|Date of birth:||6th October 1885|
|Place of birth:||Southampton|
|Date of marriage:||4th March 1911|
|Place of marriage:||Vancouver, British Columbia, Canada|
|Regiment / Division:||Quebec Regiment / Canadian Infantry|
|Died:||26th September 1916 aged 31 years|
|Death location:||Courcelette, France|
Before the War
Harry was born at the Red Lion Hotel, Bitterne, Southampton on 6th October 1885, to John William (04/07/1836 – 29/01/1902) and Alice Eden (nee Savage 27/10/1843 – 01/04/1925). He was the youngest of 13 children. Harry’s parents were married in Portsea Island, Hampshire on 26th August 1861.
Harry’s 12 older siblings were:
|Frank||30th April 1862 to 1864|
|Eva Ann||11th November 1863 to 9th January 1930
Eva Ann married Frederick Herbert (1862 – 1889), on 5th May 1887. She married widower John Payne (1854 – 1908), on 31st October 1889 and they lived at 67 Fern Street, Bow, Middlesex. Eva married again in 1915 to John H Tompkins and, at the time of her death on 9th January 1930, she was still living at 67 Fern Street. There was a probate on 8th February 1930 and she left her effects to her son John Frederick Eden Payne.
|Charles Albert||20th October 1865 to 1866|
|Arthur Frost||15th January 1867 to 19th November 1935
Arthur married Lydia Haynes in 1885. He joined the Territorial Force 5/5 Hampshire Regiment on 29th December 1914, aged 47. When Arthur died he left his effects to his daughter, Myee.
|Hilda Alice||23rd December 1868 to 1869|
|Annie||11th March 1870 to 9th December 1948
Annie married Alfred Money (1863 – 1933), in 1888 and in 1911 they lived in Bitterne, Southampton.
|Emma||11th April 1875 to 1944
Emma married George Charles Dumbleton (1870 – 1953), on 3rd July 1901 and in 1911 they lived in Bromley by Bow. When they passed away they were living in Southampton.
|Phoebe||11th July 1877 to 1878|
|Thomas||6th October 1878 to 1878|
|Margaret||9th December 1879
Margaret married George Hewlett in Southampton in 1905. George emigrated to Canada in July1905 and Margaret joined him in April 1906.
|Alfred||20th April 1882 to 1970
Alfred married Ethel Shuker Goodeve (1884 – 1887), in 1908 and in 1911 they lived in Bitterne, Southampton.
|George John||25th May 1883 to 30th November 1957
George John married Eliza Margaret Shelley (1880 – 1958), in 1907 and in 1911 they lived in Woolston, Southampton.
On both the 1881 and 1891 census the family is living at the Red Lion Hotel, High Street, Bitterne, Southampton. In 1881 Harry’s father is working as a Licensed Victualler and in 1891 he is the Hotel Keeper.
The 1901 census shows Harry is still living at High Street, Bitterne, Southampton, with his parents, sister Margaret and brothers Alfred and John. Harry’s father is a Licensed Victualler. Alfred is working as a Saddlers Apprentice and John is a clerk at the Ordnance Survey.
Harry’s father died 29th January 1902 and his effects were left to his wife Alice.
By the 1911 census Harry’s mother Alice is visiting Robert and Emmie Beyeler at 51 Ludlow Road, Itchen, Southampton.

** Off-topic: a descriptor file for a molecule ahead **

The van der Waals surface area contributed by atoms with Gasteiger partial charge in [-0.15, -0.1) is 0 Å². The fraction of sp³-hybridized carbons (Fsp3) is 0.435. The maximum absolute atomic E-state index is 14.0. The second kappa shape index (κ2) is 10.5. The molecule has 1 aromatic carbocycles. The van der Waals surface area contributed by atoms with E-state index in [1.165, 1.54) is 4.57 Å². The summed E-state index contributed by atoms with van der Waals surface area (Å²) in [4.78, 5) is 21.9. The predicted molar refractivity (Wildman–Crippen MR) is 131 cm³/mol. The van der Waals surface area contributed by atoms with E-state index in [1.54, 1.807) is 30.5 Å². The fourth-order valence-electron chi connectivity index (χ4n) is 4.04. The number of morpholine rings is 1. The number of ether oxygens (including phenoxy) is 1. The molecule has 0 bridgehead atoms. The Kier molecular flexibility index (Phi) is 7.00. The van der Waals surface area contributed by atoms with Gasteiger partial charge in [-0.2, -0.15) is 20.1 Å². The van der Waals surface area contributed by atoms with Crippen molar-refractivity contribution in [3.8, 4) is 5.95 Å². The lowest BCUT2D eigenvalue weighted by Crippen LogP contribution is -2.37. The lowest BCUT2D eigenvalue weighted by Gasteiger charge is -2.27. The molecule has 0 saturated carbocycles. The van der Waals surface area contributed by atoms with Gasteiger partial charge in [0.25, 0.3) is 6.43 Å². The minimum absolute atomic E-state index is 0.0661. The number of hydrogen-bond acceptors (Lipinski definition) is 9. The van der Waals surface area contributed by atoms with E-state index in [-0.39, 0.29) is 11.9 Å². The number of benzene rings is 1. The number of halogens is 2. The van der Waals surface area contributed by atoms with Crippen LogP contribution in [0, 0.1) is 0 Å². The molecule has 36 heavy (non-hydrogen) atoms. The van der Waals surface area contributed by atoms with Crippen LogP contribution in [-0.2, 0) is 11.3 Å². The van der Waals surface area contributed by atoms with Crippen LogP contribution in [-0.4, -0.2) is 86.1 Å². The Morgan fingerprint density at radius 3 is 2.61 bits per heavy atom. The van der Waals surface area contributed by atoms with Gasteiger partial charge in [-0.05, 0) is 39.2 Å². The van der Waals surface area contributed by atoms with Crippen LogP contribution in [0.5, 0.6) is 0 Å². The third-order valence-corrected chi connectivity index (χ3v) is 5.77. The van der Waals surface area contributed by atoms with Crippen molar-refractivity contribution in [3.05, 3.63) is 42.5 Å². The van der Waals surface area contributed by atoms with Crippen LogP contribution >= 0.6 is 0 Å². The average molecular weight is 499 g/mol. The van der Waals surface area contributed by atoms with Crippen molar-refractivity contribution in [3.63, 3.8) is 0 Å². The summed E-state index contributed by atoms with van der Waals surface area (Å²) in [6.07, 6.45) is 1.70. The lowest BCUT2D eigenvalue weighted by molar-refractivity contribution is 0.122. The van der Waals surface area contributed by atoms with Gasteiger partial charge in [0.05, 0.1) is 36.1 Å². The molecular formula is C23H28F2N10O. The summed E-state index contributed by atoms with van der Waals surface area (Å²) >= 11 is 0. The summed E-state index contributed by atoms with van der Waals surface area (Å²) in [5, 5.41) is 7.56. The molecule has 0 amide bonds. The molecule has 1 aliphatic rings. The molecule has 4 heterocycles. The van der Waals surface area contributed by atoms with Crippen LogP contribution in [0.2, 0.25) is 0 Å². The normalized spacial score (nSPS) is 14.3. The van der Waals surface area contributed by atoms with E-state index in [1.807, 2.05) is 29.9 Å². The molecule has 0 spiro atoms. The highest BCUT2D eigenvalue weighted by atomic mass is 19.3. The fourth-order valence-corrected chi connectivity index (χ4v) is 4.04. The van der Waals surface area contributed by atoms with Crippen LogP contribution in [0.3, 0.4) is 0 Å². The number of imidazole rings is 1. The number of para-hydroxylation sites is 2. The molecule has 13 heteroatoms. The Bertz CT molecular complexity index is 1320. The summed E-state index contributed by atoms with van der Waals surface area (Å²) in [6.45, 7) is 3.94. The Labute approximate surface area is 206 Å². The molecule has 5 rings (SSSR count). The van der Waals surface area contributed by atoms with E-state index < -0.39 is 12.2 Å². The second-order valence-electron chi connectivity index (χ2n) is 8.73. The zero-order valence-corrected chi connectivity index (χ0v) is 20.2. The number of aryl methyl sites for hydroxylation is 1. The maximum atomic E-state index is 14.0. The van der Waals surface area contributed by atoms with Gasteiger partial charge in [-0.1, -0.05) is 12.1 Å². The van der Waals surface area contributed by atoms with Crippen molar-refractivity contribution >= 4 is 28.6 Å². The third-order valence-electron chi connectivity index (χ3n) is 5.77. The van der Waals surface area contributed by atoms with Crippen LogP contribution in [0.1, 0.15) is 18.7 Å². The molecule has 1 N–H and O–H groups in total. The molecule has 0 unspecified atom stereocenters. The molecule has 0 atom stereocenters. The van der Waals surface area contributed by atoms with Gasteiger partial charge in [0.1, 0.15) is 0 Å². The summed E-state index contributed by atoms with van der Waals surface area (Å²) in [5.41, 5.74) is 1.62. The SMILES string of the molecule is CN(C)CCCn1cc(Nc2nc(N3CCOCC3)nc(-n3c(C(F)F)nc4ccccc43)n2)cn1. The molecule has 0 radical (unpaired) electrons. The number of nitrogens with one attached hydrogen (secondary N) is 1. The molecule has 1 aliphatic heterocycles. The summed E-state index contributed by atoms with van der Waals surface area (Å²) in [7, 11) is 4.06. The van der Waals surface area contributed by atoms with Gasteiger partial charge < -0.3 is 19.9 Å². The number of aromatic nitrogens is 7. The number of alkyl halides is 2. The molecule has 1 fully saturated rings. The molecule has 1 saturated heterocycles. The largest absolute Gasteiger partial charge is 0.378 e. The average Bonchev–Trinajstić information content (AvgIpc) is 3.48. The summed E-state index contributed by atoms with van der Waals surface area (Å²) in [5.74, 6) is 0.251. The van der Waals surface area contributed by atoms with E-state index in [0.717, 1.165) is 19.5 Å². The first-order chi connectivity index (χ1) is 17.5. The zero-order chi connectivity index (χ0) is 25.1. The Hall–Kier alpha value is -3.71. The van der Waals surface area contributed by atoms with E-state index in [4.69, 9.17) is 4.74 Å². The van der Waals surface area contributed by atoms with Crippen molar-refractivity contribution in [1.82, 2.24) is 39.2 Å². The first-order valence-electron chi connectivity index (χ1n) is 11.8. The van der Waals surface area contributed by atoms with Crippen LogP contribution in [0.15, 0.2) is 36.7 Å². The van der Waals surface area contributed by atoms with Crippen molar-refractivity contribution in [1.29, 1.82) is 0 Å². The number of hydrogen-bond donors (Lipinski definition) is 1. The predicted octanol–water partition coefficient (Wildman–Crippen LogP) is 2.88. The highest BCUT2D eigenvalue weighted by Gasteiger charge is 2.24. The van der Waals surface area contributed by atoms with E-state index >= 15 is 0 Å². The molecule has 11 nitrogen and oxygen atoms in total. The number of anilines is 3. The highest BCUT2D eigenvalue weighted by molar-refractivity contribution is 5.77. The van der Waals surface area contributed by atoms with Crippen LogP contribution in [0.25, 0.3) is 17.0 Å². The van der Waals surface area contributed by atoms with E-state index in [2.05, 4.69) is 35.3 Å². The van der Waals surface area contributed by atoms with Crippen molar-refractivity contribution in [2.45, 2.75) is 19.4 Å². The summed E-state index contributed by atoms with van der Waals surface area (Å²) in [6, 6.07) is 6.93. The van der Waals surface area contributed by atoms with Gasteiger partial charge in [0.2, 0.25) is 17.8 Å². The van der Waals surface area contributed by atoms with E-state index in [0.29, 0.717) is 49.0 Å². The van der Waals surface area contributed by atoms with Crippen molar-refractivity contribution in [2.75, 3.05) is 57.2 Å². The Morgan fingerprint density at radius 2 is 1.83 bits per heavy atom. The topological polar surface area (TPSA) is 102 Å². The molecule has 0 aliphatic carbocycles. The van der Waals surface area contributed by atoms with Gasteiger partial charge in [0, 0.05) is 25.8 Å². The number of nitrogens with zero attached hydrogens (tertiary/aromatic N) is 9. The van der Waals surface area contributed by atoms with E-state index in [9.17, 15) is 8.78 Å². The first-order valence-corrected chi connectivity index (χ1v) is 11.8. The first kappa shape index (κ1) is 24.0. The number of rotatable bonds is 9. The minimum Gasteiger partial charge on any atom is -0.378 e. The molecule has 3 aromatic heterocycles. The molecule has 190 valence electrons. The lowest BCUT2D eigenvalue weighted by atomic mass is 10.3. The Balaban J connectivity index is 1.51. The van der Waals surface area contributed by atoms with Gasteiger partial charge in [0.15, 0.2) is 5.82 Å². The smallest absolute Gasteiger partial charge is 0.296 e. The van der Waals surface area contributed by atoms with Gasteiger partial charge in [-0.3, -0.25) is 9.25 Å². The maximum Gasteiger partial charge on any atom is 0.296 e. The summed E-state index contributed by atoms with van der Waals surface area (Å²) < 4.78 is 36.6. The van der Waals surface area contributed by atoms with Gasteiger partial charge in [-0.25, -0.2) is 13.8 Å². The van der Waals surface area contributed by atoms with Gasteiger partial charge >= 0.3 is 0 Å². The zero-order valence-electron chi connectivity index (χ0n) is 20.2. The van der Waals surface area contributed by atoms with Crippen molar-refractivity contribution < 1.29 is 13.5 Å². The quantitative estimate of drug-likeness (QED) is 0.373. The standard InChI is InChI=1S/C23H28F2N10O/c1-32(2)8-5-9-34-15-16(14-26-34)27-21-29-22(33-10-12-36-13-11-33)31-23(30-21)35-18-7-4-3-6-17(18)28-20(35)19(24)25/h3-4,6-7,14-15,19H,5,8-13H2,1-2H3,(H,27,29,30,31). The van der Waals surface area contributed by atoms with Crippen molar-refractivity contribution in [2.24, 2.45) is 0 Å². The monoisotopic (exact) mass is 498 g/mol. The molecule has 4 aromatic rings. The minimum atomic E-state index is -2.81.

Harry emigrated to Canada and probably followed his sister Margaret, but the actual date is not clear and evidence cannot be found.
On 4th March 1911 Harry married Phyllis Hughes (16/06/1888 – 25/04/1967), in Vancouver, Canada.
Phyllis was born in England to Phillip and Rose Hughes (nee Virtue). Her parents were married in Bristol in 1886. On the 1891 census Phyllis is living at an orphanage, 2 Barwick Street, Bath. Her mother is living with her grandmother in South Glamorgan. On the 1901 census Phyllis is living in Bristol and the census states she is adopted. Her mother died in 1901.
Phyllis sailed from Liverpool aboard S S Empress of Britain and arrived in Quebec on 15th May 1909. She died on 24th April 1967 in Burnaby and her niece was the informant on the death certificate. Phyllis was buried on 28th April 1967 at Forest Lawn Cemetery, Burnaby, Vancouver.
Harry enlisted in the Canadian Overseas Expeditionary Force, at Vernon British Columbia, on 21st August 1915.
The Canadian Expeditionary Force (CEF) was formed in Canada from August 1914 onwards.
By the end of the war more than 250 battalions had been formed. Although most battalions made it as far as England, only a few served in France and Flanders. The others were usually disbanded at a Training Depot in England, and the men sent as reinforcements to the CEF in France.
On Harry’s casualty card it states that on or since 26th September 1916 he was:
“Previously reported wounded and missing, now for Official purposes presumed to have died”
At the time he was serving in 14th Battalion, 1st Quebec Regiment and they were in the vicinity of Courcelette.
At the beginning of September 1916 the Canadian Corps moved from Ypres to the Somme river region and were involved in the Battle of Flers-Courcelette. This was their first major battle in the Somme and after 11 weeks, were victorious.
Harry was awarded the 1914 – 1915 Star, the Victory and the British War medals.
In the Canadian Expeditionary Force’s Commonwealth War Graves Register, there is an Exhumation and Burial Report dated 10th September 1937, for Harry’s burial at London Cemetery Extension, High Wood Longueval, France. Grave reference: 4. D. 27
The original cemetery was begun in September 1916 and was extended when remains were brought from surrounding battlefields. It is the third largest on the Somme.
The Courcelette Canadian Memorial was built to honour the Canadian Corps. The inscription reads:
‘THE CANADIAN CORPS BORE A VALIANT PART IN FORCING BACK THE GERMANS ON THESE SLOPES DURING THE BATTLES OF THE SOMME SEPT. 3RD – NOV. 18TH 1916’
The Courcelette Memorial is just south of the village of Courcelette and is surrounded by hedges and a variety of Maple trees.
With grateful thanks to Susan, Geoff and Margaret for their help in completing the story.
|Published.:||17th June 2014|
|Updated:||Insert dates here|